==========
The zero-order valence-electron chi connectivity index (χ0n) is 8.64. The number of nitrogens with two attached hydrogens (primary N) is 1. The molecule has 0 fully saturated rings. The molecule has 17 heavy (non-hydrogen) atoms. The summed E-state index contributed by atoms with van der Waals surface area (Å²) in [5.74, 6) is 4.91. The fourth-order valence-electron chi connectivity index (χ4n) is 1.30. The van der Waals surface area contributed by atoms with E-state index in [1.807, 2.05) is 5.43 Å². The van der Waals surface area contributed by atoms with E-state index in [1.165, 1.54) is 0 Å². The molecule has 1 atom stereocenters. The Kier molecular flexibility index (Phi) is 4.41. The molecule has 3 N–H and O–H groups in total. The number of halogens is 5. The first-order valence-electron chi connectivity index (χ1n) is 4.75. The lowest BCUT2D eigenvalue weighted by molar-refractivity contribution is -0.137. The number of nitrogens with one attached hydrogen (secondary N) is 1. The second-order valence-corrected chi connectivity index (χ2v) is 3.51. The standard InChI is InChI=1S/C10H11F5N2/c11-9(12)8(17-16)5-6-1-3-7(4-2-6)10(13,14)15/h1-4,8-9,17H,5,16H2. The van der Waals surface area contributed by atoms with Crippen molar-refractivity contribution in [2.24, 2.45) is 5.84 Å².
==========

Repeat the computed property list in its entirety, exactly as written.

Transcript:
The zero-order valence-electron chi connectivity index (χ0n) is 8.64. The number of nitrogens with two attached hydrogens (primary N) is 1. The molecule has 0 fully saturated rings. The molecule has 17 heavy (non-hydrogen) atoms. The summed E-state index contributed by atoms with van der Waals surface area (Å²) in [5.74, 6) is 4.91. The fourth-order valence-electron chi connectivity index (χ4n) is 1.30. The van der Waals surface area contributed by atoms with E-state index in [1.807, 2.05) is 5.43 Å². The van der Waals surface area contributed by atoms with E-state index in [1.165, 1.54) is 0 Å². The molecule has 1 atom stereocenters. The Kier molecular flexibility index (Phi) is 4.41. The molecule has 3 N–H and O–H groups in total. The number of halogens is 5. The first-order valence-electron chi connectivity index (χ1n) is 4.75. The lowest BCUT2D eigenvalue weighted by molar-refractivity contribution is -0.137. The number of nitrogens with one attached hydrogen (secondary N) is 1. The second-order valence-corrected chi connectivity index (χ2v) is 3.51. The standard InChI is InChI=1S/C10H11F5N2/c11-9(12)8(17-16)5-6-1-3-7(4-2-6)10(13,14)15/h1-4,8-9,17H,5,16H2. The van der Waals surface area contributed by atoms with Crippen molar-refractivity contribution in [2.24, 2.45) is 5.84 Å².